Sunday, September 13, 2009

Helsinki, Finland




To get from Tallinn to Helsinki, I embarked on a 3.5-hour ship ride. The ship reminded of the ones in Greece as it was filled with facilities: restaurants, bars, shops and even a casino. On disembarking, I noticed most people were carting off boxes of alcohol purchased from the ship’s duty-free shop. The reason for this is that, as you might have guessed, alcohol is very expensive in Finland (and in elsewhere in Scandinavia).

Helsinki, the capital of Finland, is the northernmost capital in continental Europe. The city, similar to the rest of Finland, is green and clean. I did the usual touristy activities, visiting the Cathedral, Uspensky Cathedral (Orthodox) and Senate Square. I even went to the local Hakaniemi Market and participated in a tour of the Finnish Parliament, observing its Functionalist d├ęcor.

I stayed with CouchSurfer Paavo in the outskirts of the city and this was definitely a highlight. He lives in Viikki, a new neighborhood showcasing the best of contemporary Finnish architecture. Most buildings there are constructed using a combination of wood, stone, bricks and glass. The use of glass enables natural lighting to shine inside and the building materials allow the structure to blend in to its surroundings, which is a forest. Inside, the insulation was perfect as it was quite warm, as if the heater was turned on. Notable structures include the new school with its solar panels and a wood-and-stone church. I am very glad I stayed in Viikki as this allowed me to savor the best of Nordic design; I must say one of the reasons for me visiting Finland was not its old town (which there isn’t one), but its futuristic architecture.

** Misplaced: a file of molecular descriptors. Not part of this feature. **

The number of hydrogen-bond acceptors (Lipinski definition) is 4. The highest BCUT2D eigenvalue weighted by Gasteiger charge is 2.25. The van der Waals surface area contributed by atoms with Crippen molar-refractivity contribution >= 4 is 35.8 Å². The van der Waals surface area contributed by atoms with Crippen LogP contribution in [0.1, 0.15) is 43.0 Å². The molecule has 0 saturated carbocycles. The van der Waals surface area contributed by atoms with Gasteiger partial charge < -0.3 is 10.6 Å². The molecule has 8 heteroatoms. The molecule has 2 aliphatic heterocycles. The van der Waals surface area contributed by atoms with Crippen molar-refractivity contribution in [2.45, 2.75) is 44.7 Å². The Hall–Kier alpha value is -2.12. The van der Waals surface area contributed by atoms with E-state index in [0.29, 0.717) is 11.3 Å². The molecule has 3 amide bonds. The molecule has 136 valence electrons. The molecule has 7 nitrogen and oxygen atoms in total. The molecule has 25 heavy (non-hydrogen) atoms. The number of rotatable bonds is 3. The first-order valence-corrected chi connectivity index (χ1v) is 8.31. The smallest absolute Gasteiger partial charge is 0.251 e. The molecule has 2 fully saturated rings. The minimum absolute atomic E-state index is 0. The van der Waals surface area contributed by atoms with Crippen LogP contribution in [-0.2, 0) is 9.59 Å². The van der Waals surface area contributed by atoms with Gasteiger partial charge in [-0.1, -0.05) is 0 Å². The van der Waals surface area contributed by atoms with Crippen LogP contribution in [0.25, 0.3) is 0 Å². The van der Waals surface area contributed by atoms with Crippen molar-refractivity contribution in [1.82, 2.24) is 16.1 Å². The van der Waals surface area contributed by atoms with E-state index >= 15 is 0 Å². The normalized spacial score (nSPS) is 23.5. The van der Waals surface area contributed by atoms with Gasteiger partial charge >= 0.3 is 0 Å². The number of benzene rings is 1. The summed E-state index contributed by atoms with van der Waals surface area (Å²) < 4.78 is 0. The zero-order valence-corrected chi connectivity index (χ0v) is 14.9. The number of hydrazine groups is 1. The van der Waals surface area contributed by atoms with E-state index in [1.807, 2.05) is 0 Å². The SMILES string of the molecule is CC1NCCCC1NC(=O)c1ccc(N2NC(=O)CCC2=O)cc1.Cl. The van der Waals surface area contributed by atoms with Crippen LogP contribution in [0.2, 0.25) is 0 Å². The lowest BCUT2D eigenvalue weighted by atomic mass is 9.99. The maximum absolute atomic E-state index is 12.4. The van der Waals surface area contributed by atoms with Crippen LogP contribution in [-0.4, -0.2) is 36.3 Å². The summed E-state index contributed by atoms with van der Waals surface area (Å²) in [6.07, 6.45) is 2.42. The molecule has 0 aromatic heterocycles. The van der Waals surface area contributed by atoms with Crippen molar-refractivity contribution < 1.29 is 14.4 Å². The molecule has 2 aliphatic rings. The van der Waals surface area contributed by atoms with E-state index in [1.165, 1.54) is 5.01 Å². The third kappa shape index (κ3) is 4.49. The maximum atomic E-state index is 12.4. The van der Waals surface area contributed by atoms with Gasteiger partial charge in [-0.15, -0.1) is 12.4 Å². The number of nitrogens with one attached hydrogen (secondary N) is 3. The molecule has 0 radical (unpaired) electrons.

Another highlight in Finland was my experience in a Finnish sauna. The sauna is a Finnish institution where people relax and socialize. The sauna I was in was in a student apartment building. Lucky Finnish students! Next to the main room were the shower and cold rooms. I must admit the sauna was very hot, steamy and sweaty!

There were several things that impressed me about Finnish society. First, it is very law-abiding with most people waiting for the light to turn green before crossing the street. Second, despite the reputation of Finns being reserved and shy, most of them were very friendly when I needed help. Third, the government offers a plethora of social services for everyone. For example, I went inside City Hall and find brochures covering everything including the city budget, libraries, parks, schools and even a newcomer’s guide to Helsinki. I have always had a high opinion of Scandinavia as I heard that society there functions well. While my visit was brief, I had a glimpse of the good stuff and will surely be back!

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